We are told that death and taxes are the only sure things in life, but I'd like to suggest this: Coffee will always get more expensive. Beyond that, people will always lament this fact, as they do gas prices, or other not quite optional purchases.

You can tell them about a leaf rust epidemic or just shrug. You can explain why this needs to happen or just say that these things do. I've tried all of that, and nothing seems to make much difference. There is no good way to ask people to spend more money on the same product, no matter how good it is.

I get it. I don't love spending money either. But I also understand the economics on the other side of the counter.

And so you're left, trying to pinch pennies here, dollars there, grabbing at straws or rearranging deck chairs or whatever cliche metaphor strikes your fancy. However you phrase it, you're doing this: Stressing.

You're stressing about money, then stressing about the fact that this otherwise beautiful exchange of courtesies and stories and pleasantries has to be marred by base currency exchange, and that ultimately, that's what you have to worry about; because without that, none of the other stuff happens at all.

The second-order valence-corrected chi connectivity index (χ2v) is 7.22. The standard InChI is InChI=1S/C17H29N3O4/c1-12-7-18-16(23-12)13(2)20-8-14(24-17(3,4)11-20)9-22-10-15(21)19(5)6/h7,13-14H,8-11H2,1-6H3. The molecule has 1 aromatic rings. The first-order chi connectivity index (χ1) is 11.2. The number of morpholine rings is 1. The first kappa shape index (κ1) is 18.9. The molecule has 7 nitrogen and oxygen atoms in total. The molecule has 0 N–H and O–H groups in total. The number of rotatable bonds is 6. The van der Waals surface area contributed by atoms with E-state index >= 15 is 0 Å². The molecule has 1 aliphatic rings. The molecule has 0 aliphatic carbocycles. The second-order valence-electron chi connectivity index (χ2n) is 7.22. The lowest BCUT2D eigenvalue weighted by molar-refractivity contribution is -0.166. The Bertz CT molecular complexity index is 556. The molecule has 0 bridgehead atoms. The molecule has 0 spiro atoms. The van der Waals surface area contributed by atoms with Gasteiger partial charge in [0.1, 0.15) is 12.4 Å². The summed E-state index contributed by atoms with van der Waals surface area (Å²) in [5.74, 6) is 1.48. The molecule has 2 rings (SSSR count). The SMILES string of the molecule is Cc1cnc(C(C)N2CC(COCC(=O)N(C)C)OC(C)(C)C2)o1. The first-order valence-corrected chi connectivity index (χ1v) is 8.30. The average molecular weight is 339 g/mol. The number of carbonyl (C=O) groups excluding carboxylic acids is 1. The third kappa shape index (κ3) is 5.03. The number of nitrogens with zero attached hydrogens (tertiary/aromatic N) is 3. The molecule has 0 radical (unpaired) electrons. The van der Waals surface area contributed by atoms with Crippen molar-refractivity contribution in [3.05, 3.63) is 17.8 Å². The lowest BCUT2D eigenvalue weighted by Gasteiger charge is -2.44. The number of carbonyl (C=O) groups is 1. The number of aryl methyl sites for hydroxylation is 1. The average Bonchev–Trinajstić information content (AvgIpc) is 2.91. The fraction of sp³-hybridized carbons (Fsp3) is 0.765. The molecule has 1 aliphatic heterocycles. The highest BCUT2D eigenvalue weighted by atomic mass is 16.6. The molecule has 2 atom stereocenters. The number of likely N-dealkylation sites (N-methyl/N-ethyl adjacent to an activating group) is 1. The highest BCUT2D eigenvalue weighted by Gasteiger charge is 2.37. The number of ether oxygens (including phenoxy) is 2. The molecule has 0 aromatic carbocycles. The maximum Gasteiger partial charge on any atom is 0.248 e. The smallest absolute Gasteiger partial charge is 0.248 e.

I can't say much more than that I really wish this weren't the case, but it pretty clearly is.

February 10, 2013

The Forge

I have raced again, for the first time in a while, and the lucidity that only maximal exertion can get you made clear to me several things.

First, this: I am neither as strong nor as fast as I want to be. And this will always be the case.

Then, this: There is a sense in which I love running, the specific act. But more wholly and honestly, I love training. I love having a rock of purpose at the center of my life, and breaking myself over it, to be remade stronger, better, faster. Running is the fire; training is the forge in which we purposefully recast ourselves.